A long and convoluted train of thought involving the leaves on the trees outside my office window, using those leaves in some table-setting photos, setting the Thanksgiving table, turkey and Ben Franklin inspired today’s post.
It got me wondering whether Mr. Franklin had much silver in his household. We know about Thomas Jefferson’s silver cups from our quick look earlier this summer. I knew from a famous story (recounted below) that Franklin had at least 1 silver spoon.
Benjamin Franklin is more commonly associated with notions of frugality and hard work than images of dining at a table with silver. He did indeed achieve wealth, mainly through his work as a printer, and apparently his household began to reflect that wealth.
How did he reconcile frugality with luxury?
Unostentatious Display“Benjamin Franklin is well-known for his aphorisms – usually printed
in his almanacs and public essays ⎯ promoting frugality, hard work,
and plain living as the road to success. This does not mean that
Franklin was opposed to wealth, nor that his later acquisition of
luxury goods was hypocritical. What mattered to Franklin was how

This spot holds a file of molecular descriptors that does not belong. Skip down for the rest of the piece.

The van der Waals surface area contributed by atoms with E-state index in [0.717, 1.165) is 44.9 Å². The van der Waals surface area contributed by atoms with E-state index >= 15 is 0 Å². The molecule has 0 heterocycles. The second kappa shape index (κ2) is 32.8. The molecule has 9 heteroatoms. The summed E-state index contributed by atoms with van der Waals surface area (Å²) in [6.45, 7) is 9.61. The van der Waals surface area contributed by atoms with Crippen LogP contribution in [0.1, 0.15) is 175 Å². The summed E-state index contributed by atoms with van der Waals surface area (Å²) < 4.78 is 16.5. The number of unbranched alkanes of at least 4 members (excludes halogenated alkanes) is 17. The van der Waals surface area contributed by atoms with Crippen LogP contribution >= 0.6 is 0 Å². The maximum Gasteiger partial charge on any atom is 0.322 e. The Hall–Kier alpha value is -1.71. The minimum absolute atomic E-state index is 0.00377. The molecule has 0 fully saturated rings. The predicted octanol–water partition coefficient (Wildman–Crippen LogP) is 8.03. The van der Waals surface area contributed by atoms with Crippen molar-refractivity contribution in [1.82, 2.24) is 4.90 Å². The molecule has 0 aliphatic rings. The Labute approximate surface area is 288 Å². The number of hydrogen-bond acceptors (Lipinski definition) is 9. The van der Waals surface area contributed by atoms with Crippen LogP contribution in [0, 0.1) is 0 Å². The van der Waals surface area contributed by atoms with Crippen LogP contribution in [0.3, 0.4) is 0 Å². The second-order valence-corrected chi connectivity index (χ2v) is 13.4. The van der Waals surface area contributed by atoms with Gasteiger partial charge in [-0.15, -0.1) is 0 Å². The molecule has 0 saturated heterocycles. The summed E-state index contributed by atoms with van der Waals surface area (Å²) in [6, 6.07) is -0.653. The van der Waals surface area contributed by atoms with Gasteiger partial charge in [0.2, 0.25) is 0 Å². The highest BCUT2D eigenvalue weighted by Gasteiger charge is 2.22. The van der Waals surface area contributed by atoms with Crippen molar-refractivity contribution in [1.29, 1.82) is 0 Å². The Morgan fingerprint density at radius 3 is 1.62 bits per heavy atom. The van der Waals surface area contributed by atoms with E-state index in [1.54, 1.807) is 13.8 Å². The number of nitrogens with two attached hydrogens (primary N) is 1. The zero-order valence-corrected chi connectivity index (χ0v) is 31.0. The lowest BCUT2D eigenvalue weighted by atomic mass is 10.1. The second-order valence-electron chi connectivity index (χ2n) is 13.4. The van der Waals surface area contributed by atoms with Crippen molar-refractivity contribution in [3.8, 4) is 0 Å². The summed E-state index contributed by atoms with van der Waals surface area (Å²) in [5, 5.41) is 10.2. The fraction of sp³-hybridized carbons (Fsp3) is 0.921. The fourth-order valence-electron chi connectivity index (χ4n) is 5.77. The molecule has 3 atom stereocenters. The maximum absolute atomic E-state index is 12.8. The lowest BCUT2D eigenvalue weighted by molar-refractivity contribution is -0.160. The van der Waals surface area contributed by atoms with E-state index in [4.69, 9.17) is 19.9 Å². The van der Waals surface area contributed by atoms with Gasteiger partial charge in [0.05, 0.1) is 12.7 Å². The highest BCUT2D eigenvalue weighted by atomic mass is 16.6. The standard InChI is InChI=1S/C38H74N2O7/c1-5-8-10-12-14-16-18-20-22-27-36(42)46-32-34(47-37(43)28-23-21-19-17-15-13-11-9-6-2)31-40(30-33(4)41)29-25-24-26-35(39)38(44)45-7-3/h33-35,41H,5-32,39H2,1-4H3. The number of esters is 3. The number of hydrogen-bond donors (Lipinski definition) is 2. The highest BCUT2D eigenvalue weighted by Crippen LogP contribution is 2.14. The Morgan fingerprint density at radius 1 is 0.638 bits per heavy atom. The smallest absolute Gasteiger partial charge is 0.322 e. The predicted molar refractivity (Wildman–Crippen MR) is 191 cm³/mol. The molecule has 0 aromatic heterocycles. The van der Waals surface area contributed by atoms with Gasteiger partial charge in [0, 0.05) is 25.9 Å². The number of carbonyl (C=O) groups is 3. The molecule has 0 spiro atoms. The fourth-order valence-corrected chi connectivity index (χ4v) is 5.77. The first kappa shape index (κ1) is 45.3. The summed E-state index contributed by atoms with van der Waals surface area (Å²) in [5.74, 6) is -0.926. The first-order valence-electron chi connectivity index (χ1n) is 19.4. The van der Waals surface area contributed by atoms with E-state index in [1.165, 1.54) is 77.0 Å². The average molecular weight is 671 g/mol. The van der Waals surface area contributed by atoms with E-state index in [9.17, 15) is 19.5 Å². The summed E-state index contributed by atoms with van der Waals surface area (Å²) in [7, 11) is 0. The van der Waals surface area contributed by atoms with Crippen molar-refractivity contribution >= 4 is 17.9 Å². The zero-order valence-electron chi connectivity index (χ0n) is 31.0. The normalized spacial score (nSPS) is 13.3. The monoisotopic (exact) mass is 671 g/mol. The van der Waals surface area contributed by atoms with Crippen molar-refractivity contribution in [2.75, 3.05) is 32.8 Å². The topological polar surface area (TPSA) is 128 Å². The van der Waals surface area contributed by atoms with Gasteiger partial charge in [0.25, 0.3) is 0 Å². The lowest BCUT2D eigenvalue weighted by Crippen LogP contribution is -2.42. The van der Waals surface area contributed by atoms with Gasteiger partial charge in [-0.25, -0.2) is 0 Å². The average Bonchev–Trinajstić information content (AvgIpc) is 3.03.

one achieved wealth (honestly) and how one displayed it (unostentatiously). Indeed, the growing personal wealth of American colonists
in the mid 1700s was taken by Franklin as a proud sign of the
colonies’ success within the empire and their future value to the
world. Presented here are selections from his public and personal
writings, spanning six decades, on economic success, wealth, luxury and virtue. When do riches betray a lack of virtue? When does wealth signify the rewards of virtue?” – The National Humanities Center, Becoming American: The Atlantic Colonies 1690-1763
I tried to calculate how much “three and twenty shillings” or several Hundred Pounds” would amount to now, but unfortunately was unable to determine an amount. However, that little rabbit hole did lead to this fascinating article about Money in colonial America, and further helps us to understand why “plate” (as household silverware was called then) was such an important component of personal wealth. Not only was silver portable and easily liquified, but it was a relatively stable currency.
As alluded to in his biography, that single spoon soon had companions in the Franklin household. We can see a fantastic selection of them thanks to the Benjamin Franklin Tercentenary organization. While many, many silver patterns are named after him, I am not aware of any piece of silver bearing Benjamin Franklin’s name in the same way the Jefferson cup or Revere Bowl does. Perhaps having an eponymous piece of silver would be a bit over-the-top? 😉
Franklin’s philosophy of unostentatious display is very appealing to me. What about you? Do you think acquisition and use of a luxury good like silver can be considered unostentatious under any circumstances?